Amazon does many things well, and occupies an enviable position in several markets. Thursday's event debuted several new Amazon products and services, but the most fascinating revelations may come from reading between the lines of the press releases, and looking between the far-flung categories of Amazon's many product offerings.
Starting with the specs
Obviously, Thursday's event featured two variations of the new Kindle Fire HD 8.9" tablet, along with a new HD version of the 7" Kindle Fire -- newsworthy enough in its own right. For that matter, it's worth at least a raised eyebrow that the original "iPad killer" Kindle Fire has been trimmed in price and given a significant boost in speed and battery life. But the star of Amazon's latest show is undoubtedly the 8.9" slab, which, according to the company, "isn't just the best tablet for the price, it's the best tablet." Well, they would say that, wouldn't they? Without sounding too much like a fawning press release, I'll be happy to agree that Amazon has created a compelling entry for the tablet market... without necessarily needing to undercut price in order to make it attractive. On the hardware side, the resolution, audio (Dolby Digital Plus is a mobile first), computing power, wireless power (MIMO, another mobile first), and pure form factor make the 8.9" Kindle Fire HD similar enough to compete, and unique enough to distinguish. However, hardware advantages and unique features are fleeting, and rarely turn into enough to make your product a game-changer (as Samsung and Asus know all too well).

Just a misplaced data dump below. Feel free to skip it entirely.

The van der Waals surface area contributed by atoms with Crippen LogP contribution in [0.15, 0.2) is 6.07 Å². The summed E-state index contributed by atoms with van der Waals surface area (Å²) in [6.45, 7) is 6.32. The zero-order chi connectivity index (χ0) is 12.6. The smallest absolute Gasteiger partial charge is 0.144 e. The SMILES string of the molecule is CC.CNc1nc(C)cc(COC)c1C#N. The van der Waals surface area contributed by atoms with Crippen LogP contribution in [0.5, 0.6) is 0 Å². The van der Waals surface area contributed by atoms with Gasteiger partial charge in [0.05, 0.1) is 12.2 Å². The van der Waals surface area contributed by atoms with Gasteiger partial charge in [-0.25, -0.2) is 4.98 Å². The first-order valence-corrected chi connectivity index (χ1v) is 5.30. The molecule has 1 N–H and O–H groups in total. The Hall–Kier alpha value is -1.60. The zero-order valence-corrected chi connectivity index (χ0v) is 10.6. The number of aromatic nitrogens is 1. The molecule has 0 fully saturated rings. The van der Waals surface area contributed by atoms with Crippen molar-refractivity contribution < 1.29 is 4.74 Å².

Room to roam
The LTE version of the 8.9" tablet has a linked (but not included) subscription plan, which seems odd to me -- although I'm not sure why. The tablet's extra functionality is useless without the service, and the $50 yearly subscription is only applicable for that specific device. But we could hardly expect it to be included in the tablet's purchase price (or could we?). It seems like a good deal overall, but 250MB per month is rather meager no matter how you look at it, especially with LTE-driven express connections to Amazon's media repositories. Perhaps Amazon is looking forward to juicy overage charges as well. The subscription service highlights the one omission at Amazon's event -- well, not an "omission" as much as an unmet expectation. Namely, the rumored Amazon smartphone did not appear. LTE is an obvious connection, but it will need to take a very different form to support daily data consumption and voice needs. Still, the Kindle Fire LTE can be seen as a sign that all of the concerned parties are in the final stages of development.
Reading the room